(A) Cartoon schematic of the adult Drosophila ovariole showing the anterior germarium followed by developing egg chambers, which consist of 16 germ cells (15 nurse cells and 1 oocyte; green) that are surrounded by follicle cells (purple). (B) Schematic of the germarium, which contains two to three germline stem cells (GSCs, dark green) and somatic cells (gray and purple). Each GSC divides asymmetrically to self-renew and generate a cystoblast that divides to form a 16-cell cyst. Early germline cysts are surrounded by follicle cells (purple) to bud a new egg chamber. GSCs and their progeny are identified based on the position and morphology of the fusome (pink), a germline-specific organelle. (C) Germaria from adult females exposed to 10 mM auxin for 10 days. α-Spectrin (magenta), fusome; LamC (red), cap cell nuclear lamina; Vasa (green), germ cells; 4′,6-diamidino-2-phenylindole (DAPI; blue), nuclei. GSCs are outlined. Scale bar, 10 µm. Average number of GSCs per germarium over time in females exposed to 0 or 10 mM auxin in the VK00040 (D) AGES (E) lines. At least 100 germaria were analyzed per time point and condition. Data shown as mean ± standard error of the mean (SEM). No statistically significant differences, two-way analysis of variance (ANOVA) with interaction. (F) Germaria from adult females exposed to 10 mM auxin. ApopTag (green), dying cells; DAPI (blue, nuclei). Average percentage of germaria containing ApopTag-positive germline cysts in adult females in the VK00040 (G) or AGES (H) lines exposed to 0 or 10 mM auxin. Data shown as mean ± SEM; Student’s t-test. 100 germaria were analyzed for each genotype and condition. (I) Ovarioles exposed to 10 mM auxin for 10 days showing a healthy ovariole (top) and an ovariole with a dying vitellogenic egg chamber (bottom). Arrowheads point to healthy or dying vitellogenic egg chambers. DAPI (white), nuclei. Scale bar, 100 µm. Average percentages of ovarioles containing dying vitellogenic egg chambers in females exposed to 0 or 10 mM auxin in the VK00040 (J) or AGES (K) lines. Data shown as mean ± SEM, Student’s t-test. 100 ovarioles were analyzed for each genotype and condition.

Figure 4—source data 1

Germline stem cell (GSC) and cap cell analysis from Oregon-R, VK00040, and AGES females.

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Figure 4—source data 2

ApopTag analysis from VK00040 females.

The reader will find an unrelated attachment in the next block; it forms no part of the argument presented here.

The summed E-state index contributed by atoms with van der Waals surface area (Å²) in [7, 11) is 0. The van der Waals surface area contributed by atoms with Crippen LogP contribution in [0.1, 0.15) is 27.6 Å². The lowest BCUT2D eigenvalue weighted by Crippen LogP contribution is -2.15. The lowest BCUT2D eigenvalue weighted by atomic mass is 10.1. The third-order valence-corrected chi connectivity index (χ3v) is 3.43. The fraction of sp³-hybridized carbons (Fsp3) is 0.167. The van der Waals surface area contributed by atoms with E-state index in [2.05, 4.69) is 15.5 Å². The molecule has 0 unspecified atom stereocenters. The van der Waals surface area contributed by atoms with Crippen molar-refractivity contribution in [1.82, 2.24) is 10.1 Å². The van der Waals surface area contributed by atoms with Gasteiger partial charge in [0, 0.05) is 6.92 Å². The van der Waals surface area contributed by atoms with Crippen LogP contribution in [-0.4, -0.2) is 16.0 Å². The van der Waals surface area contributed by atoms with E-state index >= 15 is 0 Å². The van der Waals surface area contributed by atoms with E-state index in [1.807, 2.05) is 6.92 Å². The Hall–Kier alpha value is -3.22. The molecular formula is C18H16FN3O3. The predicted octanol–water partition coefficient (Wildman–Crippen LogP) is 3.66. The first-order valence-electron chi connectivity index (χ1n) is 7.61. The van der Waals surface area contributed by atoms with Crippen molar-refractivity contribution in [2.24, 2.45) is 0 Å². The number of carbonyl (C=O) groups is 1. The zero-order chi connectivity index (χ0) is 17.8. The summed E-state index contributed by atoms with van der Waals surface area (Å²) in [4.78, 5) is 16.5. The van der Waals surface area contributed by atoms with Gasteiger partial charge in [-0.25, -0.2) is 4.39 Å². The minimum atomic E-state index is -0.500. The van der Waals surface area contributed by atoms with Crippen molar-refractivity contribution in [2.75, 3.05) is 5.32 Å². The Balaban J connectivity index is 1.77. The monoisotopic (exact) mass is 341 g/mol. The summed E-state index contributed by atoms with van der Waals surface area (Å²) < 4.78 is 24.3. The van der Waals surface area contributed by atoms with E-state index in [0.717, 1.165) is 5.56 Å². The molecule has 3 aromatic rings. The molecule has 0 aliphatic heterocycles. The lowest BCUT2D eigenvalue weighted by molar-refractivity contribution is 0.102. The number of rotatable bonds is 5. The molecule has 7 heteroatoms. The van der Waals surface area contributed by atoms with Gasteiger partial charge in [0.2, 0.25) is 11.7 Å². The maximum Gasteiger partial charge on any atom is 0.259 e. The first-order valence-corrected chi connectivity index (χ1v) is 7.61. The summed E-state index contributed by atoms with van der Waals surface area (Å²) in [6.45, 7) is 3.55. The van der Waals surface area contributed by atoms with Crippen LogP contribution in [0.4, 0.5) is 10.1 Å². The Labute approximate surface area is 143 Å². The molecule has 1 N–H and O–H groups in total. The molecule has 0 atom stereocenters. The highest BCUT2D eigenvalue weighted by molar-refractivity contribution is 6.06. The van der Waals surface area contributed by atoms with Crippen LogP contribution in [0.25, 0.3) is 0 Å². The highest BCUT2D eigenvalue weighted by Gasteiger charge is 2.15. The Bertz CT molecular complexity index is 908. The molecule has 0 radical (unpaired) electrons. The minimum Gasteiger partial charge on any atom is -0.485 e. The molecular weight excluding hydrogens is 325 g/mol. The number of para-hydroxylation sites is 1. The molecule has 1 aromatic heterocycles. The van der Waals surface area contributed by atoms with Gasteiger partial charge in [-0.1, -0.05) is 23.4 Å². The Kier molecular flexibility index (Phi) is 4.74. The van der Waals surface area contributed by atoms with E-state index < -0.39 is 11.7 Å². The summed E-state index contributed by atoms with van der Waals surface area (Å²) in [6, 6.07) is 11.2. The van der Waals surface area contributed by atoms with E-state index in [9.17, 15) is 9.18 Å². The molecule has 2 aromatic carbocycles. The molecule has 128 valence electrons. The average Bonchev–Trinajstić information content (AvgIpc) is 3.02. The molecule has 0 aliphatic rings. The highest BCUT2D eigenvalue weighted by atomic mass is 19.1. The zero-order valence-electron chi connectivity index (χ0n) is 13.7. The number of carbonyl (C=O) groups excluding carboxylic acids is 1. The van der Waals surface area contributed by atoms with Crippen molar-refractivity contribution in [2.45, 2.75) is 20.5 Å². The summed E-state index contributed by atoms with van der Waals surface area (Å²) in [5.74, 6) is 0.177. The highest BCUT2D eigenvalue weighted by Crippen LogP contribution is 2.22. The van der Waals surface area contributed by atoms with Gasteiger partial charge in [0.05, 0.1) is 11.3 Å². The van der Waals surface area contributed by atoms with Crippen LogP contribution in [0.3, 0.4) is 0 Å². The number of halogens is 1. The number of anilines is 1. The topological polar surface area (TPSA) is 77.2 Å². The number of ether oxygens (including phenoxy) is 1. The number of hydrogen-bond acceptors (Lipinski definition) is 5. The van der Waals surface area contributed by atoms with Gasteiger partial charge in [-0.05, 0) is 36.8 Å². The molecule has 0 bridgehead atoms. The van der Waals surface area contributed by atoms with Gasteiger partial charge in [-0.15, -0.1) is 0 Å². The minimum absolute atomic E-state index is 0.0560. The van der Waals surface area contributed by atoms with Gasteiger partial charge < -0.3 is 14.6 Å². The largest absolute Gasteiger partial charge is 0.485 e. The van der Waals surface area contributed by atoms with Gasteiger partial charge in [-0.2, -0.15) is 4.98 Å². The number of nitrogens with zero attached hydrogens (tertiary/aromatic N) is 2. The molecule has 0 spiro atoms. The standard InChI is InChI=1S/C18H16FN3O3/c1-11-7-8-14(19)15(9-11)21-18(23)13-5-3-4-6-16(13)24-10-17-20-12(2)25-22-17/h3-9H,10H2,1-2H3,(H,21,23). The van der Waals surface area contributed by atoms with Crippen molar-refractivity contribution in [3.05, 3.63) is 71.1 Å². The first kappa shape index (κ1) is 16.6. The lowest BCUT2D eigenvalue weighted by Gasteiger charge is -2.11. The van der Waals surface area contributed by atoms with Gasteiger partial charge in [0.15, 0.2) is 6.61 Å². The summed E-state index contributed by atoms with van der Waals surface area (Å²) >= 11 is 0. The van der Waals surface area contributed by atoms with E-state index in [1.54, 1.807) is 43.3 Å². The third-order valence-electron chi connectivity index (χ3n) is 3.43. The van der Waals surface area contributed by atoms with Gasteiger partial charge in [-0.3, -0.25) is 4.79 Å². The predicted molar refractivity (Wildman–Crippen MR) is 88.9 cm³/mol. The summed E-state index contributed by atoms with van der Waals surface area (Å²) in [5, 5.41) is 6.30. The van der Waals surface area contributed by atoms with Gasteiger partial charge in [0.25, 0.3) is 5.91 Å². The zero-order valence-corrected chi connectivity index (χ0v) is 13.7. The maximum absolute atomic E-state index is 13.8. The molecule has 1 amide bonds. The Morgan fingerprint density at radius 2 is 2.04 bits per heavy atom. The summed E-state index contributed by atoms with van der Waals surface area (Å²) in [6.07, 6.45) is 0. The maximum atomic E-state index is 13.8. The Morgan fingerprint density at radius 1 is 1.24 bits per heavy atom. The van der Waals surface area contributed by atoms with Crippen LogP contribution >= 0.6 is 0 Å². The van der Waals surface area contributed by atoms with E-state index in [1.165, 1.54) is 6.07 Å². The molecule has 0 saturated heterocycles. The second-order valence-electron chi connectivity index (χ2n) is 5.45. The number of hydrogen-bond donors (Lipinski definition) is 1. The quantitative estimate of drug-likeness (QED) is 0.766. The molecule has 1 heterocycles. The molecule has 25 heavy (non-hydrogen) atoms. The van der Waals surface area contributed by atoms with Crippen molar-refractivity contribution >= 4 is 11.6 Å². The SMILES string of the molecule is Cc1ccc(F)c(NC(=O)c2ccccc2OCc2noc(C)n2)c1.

https://cdn.elifesciences.org/articles/91953/elife-91953-fig4-data2-v1.xlsx
Figure 4—source data 3

ApopTag analysis from AGES females.

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Figure 4—source data 4

Dying vitellogenic egg chamber analysis from VK00040 females.

https://cdn.elifesciences.org/articles/91953/elife-91953-fig4-data4-v1.xlsx
Figure 4—source data 5

Dying vitellogenic egg chamber analysis from AGES females.

https://cdn.elifesciences.org/articles/91953/elife-91953-fig4-data5-v1.xlsx

To determine if auxin exposure influences fecundity or progeny survival, we performed egg laying and larval hatching analyses. Adult females (Oregon-R, VK00040, or AGES) were maintained with AGES males (due to their increased resistance to auxin) on molasses plates supplemented with wet inactive yeast containing either 0 mM auxin or 10 mM auxin for 15 days. Relative to 0 mM auxin control, exposure to 10 mM auxin did not significantly influence the number of eggs laid per female in any tested genotype (Figure 4—figure supplement 1A, C, E). We note that the number of eggs laid under 0 mM auxin conditions is relatively low; however, this is likely due to the decrease in egg production in females fed inactive yeast compared to active yeast paste (Figure 4—figure supplement 2). In addition, the relative hatching percentages of each genotype also were not affected by auxin exposure (Figure 4—figure supplement 1B, D, F). These results suggest that auxin exposure in adult females does not significantly influence the number of laid eggs or oocyte quality.

We next analyzed specific processes of oogenesis that are sensitive to metabolic changes including GSC maintenance, early germline cyst survival, and survival of vitellogenic follicles (Drummond-Barbosa, 2019). We detected GSCs by the morphology and location of the fusome relative to the GSC-niche (Figure 4C). GSC numbers in all genotypes exposed to 10 mM auxin were comparable to those in 0 mM auxin controls at each time point (Figure 4D, F; Figure 4—figure supplement 3A, D). Likewise, there was no change in the number of cap cells over time (Figure 4—figure supplement 3E). Furthermore, there were no effects of auxin exposure on the survival of early germline cysts as determined by ApopTag TUNEL labeling (Drummond-Barbosa, 2019; Figure 4F–H; Figure 4—figure supplement 3B) or survival of vitellogenic egg chambers (Figure 4I–K; Figure 4—figure supplement 3C). Based on these data, we conclude that the recommended auxin concentration for AGES in adult females does not adversely affect oogenesis, despite significant decreases in whole-body fatty acid metabolism and lipid composition.

Consistent with our results, it was recently shown that obese adult Drosophila females do not have reduced fecundity, but that fertility defects manifest only when combined with a high sugar diet (Nunes and Drummond-Barbosa, 2023). Collectively, these results suggest that lipid content alone (lean or obese) is not sufficient to regulate distinct processes of oogenesis in adult Drosophila females. Therefore, AGES may be suitable for the study of some processes in adult oogenesis.